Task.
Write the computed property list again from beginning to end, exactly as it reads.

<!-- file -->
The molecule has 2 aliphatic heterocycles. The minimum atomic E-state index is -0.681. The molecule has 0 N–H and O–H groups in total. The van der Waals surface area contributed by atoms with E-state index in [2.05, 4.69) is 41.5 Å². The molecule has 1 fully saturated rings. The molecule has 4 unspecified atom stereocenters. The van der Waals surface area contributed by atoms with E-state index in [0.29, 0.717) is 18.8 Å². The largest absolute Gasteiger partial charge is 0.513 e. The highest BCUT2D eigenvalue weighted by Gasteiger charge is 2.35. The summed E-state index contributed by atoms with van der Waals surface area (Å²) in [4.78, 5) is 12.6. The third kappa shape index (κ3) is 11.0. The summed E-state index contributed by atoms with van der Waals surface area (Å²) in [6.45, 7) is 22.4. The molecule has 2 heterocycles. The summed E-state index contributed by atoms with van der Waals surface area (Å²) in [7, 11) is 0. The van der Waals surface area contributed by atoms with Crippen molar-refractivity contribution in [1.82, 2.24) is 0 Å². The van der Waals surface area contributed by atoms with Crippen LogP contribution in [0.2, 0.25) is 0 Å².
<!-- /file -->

The molecule has 2 aliphatic heterocycles. The minimum atomic E-state index is -0.681. The molecule has 0 N–H and O–H groups in total. The van der Waals surface area contributed by atoms with E-state index in [2.05, 4.69) is 41.5 Å². The molecule has 1 fully saturated rings. The molecule has 4 unspecified atom stereocenters. The van der Waals surface area contributed by atoms with E-state index in [0.29, 0.717) is 18.8 Å². The largest absolute Gasteiger partial charge is 0.513 e. The highest BCUT2D eigenvalue weighted by Gasteiger charge is 2.35. The summed E-state index contributed by atoms with van der Waals surface area (Å²) in [4.78, 5) is 12.6. The third kappa shape index (κ3) is 11.0. The summed E-state index contributed by atoms with van der Waals surface area (Å²) in [6.45, 7) is 22.4. The molecule has 2 heterocycles. The summed E-state index contributed by atoms with van der Waals surface area (Å²) in [7, 11) is 0. The van der Waals surface area contributed by atoms with Crippen molar-refractivity contribution in [1.82, 2.24) is 0 Å². The van der Waals surface area contributed by atoms with Crippen LogP contribution in [0.2, 0.25) is 0 Å².